According to a new study, listening to music can significantly impair people’s ability to complete creative tasks.
Earlier, the popular view that music enhances creativity has been challenged by researchers who say it has the opposite effect. In this study, psychologists from the University of Central Lancashire, University of Gävle in Sweden and Lancaster University investigated the impact of background music on performance by presenting people with verbal insight problems that are believed to tap creativity.
The results of the study were published in the journal ‘Applied Psychology: An International Review’. The researchers found that background music “significantly impaired” people’s ability to complete tasks testing verbal creativity - but there was no effect for background library noise.
For example, a participant was shown three words (e.g., dress, dial, flower), with the requirement being to find a single associated word (in this case “sun”) that can be combined to make a common word or phrase (i.e., sundress, sundial and sunflower).
The researchers used three experiments involving verbal tasks in either a quiet environment or while exposed to: background music with foreign (unfamiliar) lyrics, instrumental music without lyrics, music with familiar lyrics.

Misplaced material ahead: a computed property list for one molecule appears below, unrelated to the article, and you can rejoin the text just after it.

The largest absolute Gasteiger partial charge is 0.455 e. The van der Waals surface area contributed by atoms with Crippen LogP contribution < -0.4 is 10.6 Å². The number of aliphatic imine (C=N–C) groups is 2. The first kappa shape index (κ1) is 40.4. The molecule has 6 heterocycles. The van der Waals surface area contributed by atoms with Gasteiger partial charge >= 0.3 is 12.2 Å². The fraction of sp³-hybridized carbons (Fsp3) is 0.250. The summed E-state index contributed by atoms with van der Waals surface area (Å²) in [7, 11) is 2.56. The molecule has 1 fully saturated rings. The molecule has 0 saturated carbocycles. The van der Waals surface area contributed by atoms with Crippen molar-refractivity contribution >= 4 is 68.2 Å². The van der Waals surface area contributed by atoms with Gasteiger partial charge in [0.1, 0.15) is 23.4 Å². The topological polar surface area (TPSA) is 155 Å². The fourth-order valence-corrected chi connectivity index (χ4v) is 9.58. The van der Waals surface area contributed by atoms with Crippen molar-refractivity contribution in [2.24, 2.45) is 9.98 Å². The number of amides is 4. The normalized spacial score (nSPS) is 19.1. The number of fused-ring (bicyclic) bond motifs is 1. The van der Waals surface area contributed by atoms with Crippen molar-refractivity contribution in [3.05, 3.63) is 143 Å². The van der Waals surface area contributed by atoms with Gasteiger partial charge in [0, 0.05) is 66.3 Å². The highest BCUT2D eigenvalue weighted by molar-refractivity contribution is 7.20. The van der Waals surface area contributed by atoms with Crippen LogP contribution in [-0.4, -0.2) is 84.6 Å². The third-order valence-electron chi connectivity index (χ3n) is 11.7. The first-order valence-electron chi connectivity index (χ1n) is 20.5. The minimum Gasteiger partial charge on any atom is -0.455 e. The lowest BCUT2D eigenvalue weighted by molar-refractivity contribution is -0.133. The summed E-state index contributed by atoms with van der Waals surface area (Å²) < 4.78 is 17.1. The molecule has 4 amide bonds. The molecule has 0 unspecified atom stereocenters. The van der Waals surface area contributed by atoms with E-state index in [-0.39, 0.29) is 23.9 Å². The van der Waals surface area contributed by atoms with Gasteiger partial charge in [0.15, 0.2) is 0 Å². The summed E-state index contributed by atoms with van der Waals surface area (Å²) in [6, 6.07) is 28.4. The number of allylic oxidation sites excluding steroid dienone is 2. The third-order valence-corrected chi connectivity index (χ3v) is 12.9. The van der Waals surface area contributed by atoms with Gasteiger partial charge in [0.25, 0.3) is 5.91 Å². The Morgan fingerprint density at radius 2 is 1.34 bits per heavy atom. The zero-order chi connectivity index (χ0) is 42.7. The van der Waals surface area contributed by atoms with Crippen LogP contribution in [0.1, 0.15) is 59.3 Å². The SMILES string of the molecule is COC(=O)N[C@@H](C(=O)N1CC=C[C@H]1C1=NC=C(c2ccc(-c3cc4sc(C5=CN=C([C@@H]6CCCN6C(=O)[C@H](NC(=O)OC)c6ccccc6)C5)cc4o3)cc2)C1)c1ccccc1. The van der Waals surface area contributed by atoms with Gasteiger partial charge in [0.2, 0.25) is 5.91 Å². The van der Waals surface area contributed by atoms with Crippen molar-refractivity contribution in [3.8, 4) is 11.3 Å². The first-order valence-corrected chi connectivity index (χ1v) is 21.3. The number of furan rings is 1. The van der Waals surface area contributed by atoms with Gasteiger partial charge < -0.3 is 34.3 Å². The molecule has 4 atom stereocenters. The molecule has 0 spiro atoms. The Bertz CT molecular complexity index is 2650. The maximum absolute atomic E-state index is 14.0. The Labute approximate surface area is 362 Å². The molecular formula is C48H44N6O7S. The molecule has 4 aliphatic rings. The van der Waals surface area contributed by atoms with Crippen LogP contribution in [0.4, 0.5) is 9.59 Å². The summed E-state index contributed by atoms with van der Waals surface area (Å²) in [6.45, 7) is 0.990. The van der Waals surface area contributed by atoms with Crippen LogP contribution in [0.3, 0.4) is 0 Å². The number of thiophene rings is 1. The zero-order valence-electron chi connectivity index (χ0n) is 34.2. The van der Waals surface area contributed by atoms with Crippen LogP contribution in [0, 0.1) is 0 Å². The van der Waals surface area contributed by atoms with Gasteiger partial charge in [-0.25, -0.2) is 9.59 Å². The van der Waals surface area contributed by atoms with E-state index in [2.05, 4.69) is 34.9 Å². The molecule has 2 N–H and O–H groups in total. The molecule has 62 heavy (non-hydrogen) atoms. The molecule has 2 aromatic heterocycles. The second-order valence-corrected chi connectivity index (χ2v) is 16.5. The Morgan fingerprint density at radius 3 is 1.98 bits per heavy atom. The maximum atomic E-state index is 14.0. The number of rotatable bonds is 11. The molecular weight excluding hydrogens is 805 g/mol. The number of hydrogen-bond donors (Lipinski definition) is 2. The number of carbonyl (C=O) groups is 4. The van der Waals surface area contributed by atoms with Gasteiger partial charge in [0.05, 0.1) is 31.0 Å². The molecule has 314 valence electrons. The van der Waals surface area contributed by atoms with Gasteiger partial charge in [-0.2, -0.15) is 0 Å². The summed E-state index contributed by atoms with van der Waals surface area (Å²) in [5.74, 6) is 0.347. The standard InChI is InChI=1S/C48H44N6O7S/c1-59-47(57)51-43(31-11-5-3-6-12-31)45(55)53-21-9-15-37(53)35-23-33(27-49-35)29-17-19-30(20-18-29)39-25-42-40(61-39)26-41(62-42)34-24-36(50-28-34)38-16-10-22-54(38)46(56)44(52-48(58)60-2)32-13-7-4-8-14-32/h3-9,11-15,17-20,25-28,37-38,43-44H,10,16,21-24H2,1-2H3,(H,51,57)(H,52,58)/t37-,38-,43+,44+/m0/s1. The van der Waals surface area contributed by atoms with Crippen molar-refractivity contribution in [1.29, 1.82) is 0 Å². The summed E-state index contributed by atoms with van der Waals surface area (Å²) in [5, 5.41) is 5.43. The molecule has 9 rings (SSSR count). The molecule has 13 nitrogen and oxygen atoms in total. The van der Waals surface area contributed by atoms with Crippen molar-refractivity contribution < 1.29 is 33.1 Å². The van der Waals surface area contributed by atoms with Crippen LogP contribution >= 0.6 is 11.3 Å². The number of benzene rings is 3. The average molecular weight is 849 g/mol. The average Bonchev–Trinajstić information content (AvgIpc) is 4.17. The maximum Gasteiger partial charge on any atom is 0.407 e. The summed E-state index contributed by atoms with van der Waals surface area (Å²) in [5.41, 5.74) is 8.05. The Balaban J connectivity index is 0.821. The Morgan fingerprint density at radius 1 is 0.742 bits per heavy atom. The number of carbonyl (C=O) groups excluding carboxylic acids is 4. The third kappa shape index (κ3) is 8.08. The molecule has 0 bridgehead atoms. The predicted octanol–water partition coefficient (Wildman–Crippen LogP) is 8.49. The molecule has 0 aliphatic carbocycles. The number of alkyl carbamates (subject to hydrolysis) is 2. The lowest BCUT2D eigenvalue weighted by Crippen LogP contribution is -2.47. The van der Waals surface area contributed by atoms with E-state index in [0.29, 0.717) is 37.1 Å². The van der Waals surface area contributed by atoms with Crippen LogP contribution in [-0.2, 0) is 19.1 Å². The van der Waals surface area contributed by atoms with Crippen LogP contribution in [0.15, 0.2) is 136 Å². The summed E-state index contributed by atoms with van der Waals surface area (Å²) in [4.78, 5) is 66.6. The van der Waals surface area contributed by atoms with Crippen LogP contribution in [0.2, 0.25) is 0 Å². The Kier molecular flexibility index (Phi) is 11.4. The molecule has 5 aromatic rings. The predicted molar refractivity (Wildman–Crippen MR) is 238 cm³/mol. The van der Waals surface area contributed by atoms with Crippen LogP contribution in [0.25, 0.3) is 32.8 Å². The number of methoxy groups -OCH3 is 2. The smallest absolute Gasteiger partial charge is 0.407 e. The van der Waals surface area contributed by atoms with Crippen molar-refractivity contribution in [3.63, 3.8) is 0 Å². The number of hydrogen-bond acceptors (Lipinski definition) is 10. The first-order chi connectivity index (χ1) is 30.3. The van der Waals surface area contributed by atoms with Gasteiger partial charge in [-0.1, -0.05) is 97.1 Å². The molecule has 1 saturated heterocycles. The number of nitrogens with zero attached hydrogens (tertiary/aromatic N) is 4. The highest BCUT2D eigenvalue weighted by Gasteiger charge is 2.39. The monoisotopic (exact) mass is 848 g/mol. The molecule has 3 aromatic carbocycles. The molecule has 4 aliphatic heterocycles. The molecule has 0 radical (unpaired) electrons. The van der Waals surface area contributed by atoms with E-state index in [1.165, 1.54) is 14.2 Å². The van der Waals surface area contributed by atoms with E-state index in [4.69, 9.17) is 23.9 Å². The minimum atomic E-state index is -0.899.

“We found strong evidence of impaired performance when playing background music in comparison to quiet background conditions,” said researcher and Dr Neil McLatchie.
Researchers suggested that this may be because music disrupts verbal working memory. The third experiment - exposure to music with familiar lyrics- impaired creativity regardless of whether the music also boosted mood, induced a positive mood, was liked by the participants, or whether participants typically studied in the presence of music.
However, there was no significant difference in performance of the verbal tasks between the quiet and library noise conditions. Researchers said that this is because library noise is a “steady state” environment which is not as disruptive.
To conclude, the findings challenge the popular view that music enhances creativity, and instead demonstrate that music, regardless of the presence of semantic content (no lyrics, familiar lyrics or unfamiliar lyrics), consistently disrupts creative performance in insight problem solving.